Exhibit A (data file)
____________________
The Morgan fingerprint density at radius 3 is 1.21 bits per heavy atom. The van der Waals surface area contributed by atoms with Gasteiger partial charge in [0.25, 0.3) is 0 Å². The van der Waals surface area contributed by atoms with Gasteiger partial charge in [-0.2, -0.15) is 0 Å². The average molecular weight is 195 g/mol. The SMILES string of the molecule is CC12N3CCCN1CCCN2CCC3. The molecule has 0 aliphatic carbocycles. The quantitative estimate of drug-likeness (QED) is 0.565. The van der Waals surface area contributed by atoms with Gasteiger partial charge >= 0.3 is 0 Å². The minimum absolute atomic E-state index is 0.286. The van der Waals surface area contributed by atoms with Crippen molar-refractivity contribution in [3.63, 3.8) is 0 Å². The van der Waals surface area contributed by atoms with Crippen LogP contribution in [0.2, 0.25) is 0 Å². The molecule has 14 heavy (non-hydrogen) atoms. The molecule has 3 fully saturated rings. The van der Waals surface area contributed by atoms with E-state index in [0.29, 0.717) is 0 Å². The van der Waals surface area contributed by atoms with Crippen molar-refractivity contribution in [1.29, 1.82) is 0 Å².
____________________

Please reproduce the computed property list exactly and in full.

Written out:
The Morgan fingerprint density at radius 3 is 1.21 bits per heavy atom. The van der Waals surface area contributed by atoms with Gasteiger partial charge in [0.25, 0.3) is 0 Å². The van der Waals surface area contributed by atoms with Gasteiger partial charge in [-0.2, -0.15) is 0 Å². The average molecular weight is 195 g/mol. The SMILES string of the molecule is CC12N3CCCN1CCCN2CCC3. The molecule has 0 aliphatic carbocycles. The quantitative estimate of drug-likeness (QED) is 0.565. The van der Waals surface area contributed by atoms with Gasteiger partial charge >= 0.3 is 0 Å². The minimum absolute atomic E-state index is 0.286. The van der Waals surface area contributed by atoms with Crippen molar-refractivity contribution in [3.63, 3.8) is 0 Å². The van der Waals surface area contributed by atoms with Crippen LogP contribution in [0.2, 0.25) is 0 Å². The molecule has 14 heavy (non-hydrogen) atoms. The molecule has 3 fully saturated rings. The van der Waals surface area contributed by atoms with E-state index in [0.29, 0.717) is 0 Å². The van der Waals surface area contributed by atoms with Crippen molar-refractivity contribution in [1.29, 1.82) is 0 Å².